At 65 million tonnes per annum, diesel accounts for nearly 40 per cent of all petroleum products sold in the country. Not surprisingly, it is a huge opportunity for private oil marketing companies.
Now that the government has decided to decontrol diesel prices for bulk users and allowed government-controlled oil marketing companies to raise retail prices in small monthly doses, private oil companies such as Reliance Industries [ Get Quote ], Essar Oil [ Get Quote ] and Shell India have a real opportunity on their hands.
Bulk sales could be an immediate business, but in retail with a 45 paisa a litre increase, the current under-recovery of Rs 9.25 a litre will take 21 months to wipe out, if future increases, too, are of the same order.
To be sure, private fuel retailers are no strangers to the market. Private fuel retailers had entered the sector after it was opened up in 2003.
However, by 2006 most of them had started folding up their operations as international prices rose and it became difficult for them to compete with state-controlled Indian Oil Corporation [ Get Quote ], Bharat Petroleum Corporation [ Get Quote ] and Hindustan Petroleum Corporation [ Get Quote ], which sold petrol and diesel at government-dictated subsidised rates.
As a result, diesel sales were virtually negligible for private oil companies since their price was higher than the oil marketing companies by about Rs 12 per litre.
Though petrol was again decontrolled in June 2010, it did not offer the same opportunity to private retailers as petrol accounts for less than one fourth of the diesel sales.
As of now, private fuel retailers - Essar, Reliance and Shell - form less than 10 per cent of India's fuel retail business, with government-owned companies - IndianOil, Bharat Petroleum and Hindustan Petroleum - dominating the scene.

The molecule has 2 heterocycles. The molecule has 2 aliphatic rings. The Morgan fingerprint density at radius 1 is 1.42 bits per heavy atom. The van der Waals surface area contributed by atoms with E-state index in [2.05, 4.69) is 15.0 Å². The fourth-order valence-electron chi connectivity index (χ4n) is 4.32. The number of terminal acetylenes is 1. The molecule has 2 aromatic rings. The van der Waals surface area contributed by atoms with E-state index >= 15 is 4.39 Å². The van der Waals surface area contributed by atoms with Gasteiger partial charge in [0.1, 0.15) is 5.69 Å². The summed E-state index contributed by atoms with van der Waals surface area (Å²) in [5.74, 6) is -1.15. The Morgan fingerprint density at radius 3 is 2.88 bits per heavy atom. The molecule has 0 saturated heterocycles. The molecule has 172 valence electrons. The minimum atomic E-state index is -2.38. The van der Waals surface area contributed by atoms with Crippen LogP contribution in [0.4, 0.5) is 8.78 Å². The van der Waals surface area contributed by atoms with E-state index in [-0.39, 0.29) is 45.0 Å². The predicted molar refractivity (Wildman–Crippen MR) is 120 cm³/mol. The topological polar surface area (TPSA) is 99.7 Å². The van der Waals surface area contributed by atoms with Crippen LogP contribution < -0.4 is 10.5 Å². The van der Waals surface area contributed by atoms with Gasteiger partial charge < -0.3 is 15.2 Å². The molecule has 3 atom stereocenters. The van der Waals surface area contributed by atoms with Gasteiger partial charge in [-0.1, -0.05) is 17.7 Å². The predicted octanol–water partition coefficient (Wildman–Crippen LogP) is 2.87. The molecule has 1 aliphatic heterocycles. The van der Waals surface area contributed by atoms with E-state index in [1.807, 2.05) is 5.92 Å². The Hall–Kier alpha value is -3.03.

Diesel is the mainstay for private retailers primarily because most of their outlets are located on the outskirts of big cities, on highways and in small towns where the fuel is much in demand.
Till now, direct diesel sales were virtually negligible for private oil companies. With market pricing of bulk sales and sales from retail outlets, too, inching towards total decontrol, diesel business has the potential of turning around the fortunes of private retailers.
There are two categories of bulk consumers: defence, the railways and the state transport undertakings, which form 60 per cent of this segment of diesel buyers; and industries like power plants, cement plants and chemical plants, which account for the remaining 40 per cent.
Essar says it has already received enquiries from some bulk consumers, especially in Gujarat where its refinery is located.
What probably will work in the favour of the state-owned oil marketing companies is its well-established infrastructure. Their storage facilities and depots are fairly widespread.
It might be particularly difficult for private companies to make inroads in the railways and defence as state-owned oil marketing companies own the infrastructure there. Besides, government entities often place orders through tenders for all-India delivery.
That’s where the wide network of state-owned companies will come in handy. So, it will be the remaining 40 per cent (of the bulk users) that the private oil companies will try to tap.